DISC FOUR - Episodes: The Mark of Gideon, That Which Survives, The Lights of Zetar, Requiem for Methuselah and The Way to Eden . Additional extras: Original broadcast previews for each episode (SD), BD-Live and Mobile Blu enhanced.

    DISC FIVE - Episodes: The Cloud Minders, The Savage Curtain, All Our Yesterdays and Turnabout Intruder. Additional extras: Original broadcast previews for each episode (SD), Life Beyond Trek: Walter Koenig, Chief Engineer's Log, Memoir from Mr. Sulu and Captain's Log: Bob Justman featurettes (SD), BD-Live and Mobile Blu enhanced.

    DISC SIX - Episodes: The Cage, The Cage (Extended Version) and Where No Man Has Gone Before (Unaired, Alternate Version). Additional extras: To Boldly Go... Season Three, Collectible Trek and Star Trek's Impact featurettes (SD), David Gerrold Hosts 2009 Convention Coverage, The Anthropology of Star Trek Comic-Con Panel 2009, The World of Rod Roddenberry Comic-Con Panel 2009 and Billy Blackburn's Treasure Chest: Rare Home Movies and Special Memories, Part 3 featurettes (HD), BD-Live and Mobile Blu enhanced.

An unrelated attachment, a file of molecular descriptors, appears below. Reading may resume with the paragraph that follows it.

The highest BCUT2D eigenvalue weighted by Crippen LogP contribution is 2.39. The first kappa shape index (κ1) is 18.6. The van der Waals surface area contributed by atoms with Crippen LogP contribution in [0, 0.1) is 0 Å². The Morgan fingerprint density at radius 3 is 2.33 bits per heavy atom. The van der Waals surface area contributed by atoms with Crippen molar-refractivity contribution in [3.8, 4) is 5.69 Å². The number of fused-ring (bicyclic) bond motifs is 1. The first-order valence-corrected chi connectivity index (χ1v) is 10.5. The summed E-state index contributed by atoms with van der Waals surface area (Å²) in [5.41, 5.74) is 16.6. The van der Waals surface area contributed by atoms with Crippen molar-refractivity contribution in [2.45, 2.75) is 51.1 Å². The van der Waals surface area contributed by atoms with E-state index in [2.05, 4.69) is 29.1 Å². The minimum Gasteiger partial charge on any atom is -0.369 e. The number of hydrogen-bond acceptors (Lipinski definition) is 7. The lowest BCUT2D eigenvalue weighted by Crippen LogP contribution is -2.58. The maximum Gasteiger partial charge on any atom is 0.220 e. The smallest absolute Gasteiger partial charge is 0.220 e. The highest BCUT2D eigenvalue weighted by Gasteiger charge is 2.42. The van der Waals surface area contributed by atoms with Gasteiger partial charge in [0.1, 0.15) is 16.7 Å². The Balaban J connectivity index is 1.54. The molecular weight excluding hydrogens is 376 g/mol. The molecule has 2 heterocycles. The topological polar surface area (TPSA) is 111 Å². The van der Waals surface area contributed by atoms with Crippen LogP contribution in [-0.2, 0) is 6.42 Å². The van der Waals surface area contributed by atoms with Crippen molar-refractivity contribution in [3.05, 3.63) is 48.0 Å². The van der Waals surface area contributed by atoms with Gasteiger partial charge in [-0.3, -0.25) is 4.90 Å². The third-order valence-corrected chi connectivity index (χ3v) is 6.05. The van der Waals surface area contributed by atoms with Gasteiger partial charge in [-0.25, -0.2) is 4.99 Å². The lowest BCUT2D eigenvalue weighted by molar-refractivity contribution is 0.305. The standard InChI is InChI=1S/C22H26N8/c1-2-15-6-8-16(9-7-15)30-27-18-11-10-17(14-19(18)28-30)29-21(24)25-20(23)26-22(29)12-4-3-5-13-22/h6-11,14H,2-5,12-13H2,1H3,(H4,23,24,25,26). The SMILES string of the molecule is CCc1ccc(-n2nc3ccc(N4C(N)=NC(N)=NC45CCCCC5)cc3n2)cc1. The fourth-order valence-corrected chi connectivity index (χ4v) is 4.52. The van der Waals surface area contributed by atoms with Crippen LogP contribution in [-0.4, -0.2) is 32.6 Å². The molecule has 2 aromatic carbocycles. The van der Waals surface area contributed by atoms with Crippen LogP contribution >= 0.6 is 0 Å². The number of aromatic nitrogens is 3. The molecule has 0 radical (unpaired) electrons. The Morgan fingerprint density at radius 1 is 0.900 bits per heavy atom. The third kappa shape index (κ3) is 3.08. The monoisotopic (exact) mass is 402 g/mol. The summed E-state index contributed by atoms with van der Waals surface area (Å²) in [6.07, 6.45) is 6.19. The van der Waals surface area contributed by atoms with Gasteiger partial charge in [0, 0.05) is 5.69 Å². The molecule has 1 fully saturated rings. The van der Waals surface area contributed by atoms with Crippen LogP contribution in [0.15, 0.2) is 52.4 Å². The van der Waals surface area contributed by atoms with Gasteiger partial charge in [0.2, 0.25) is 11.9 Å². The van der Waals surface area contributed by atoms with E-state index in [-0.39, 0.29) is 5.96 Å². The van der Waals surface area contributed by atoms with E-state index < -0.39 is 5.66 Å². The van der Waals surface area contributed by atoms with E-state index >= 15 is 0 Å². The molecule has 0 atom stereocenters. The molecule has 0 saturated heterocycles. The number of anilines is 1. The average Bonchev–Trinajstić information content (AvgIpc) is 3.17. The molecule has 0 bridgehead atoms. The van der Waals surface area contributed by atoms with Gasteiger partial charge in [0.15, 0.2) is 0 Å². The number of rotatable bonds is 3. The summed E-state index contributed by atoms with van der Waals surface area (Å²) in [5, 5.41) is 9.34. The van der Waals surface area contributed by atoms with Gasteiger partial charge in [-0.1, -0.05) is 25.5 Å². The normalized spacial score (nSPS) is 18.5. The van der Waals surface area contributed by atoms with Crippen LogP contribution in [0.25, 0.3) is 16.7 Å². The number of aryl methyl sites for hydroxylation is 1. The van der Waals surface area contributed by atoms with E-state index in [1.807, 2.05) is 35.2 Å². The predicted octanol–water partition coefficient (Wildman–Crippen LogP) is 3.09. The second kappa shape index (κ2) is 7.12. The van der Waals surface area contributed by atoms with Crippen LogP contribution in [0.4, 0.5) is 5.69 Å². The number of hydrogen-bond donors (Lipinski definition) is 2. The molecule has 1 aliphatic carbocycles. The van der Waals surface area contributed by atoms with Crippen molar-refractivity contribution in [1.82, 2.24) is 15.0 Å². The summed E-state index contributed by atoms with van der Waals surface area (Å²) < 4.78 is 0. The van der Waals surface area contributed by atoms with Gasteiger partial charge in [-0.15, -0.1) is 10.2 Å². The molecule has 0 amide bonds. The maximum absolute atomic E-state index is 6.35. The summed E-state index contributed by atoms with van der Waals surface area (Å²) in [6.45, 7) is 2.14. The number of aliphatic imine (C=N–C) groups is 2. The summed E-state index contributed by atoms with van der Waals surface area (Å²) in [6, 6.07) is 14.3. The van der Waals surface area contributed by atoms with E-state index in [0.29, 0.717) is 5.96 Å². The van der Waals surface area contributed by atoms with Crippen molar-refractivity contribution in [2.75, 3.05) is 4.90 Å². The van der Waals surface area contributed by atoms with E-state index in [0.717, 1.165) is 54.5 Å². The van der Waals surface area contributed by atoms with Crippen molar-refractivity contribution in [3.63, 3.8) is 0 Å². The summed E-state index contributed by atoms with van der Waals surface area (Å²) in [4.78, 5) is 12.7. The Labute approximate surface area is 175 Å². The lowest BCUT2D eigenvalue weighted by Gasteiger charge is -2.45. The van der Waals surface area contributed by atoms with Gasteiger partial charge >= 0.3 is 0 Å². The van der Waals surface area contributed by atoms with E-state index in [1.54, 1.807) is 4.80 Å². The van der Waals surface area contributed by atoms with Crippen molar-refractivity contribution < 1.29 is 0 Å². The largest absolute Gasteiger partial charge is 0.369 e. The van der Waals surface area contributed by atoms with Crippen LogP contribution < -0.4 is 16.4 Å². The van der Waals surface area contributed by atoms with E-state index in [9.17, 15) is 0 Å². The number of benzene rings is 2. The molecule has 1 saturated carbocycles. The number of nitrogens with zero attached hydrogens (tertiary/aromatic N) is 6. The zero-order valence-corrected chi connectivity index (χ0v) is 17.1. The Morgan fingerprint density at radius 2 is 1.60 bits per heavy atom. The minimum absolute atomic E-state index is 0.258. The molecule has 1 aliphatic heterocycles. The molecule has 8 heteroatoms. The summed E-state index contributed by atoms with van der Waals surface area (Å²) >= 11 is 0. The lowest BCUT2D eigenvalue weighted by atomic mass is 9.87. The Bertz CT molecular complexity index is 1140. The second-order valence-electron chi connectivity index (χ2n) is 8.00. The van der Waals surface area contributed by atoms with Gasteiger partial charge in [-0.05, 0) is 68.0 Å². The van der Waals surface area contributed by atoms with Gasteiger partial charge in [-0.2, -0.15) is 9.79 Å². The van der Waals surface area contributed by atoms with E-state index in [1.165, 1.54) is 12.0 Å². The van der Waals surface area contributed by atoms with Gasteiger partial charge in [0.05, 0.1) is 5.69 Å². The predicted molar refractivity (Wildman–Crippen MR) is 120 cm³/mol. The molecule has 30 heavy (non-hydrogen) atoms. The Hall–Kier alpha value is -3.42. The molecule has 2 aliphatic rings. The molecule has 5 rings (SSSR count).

The Rundown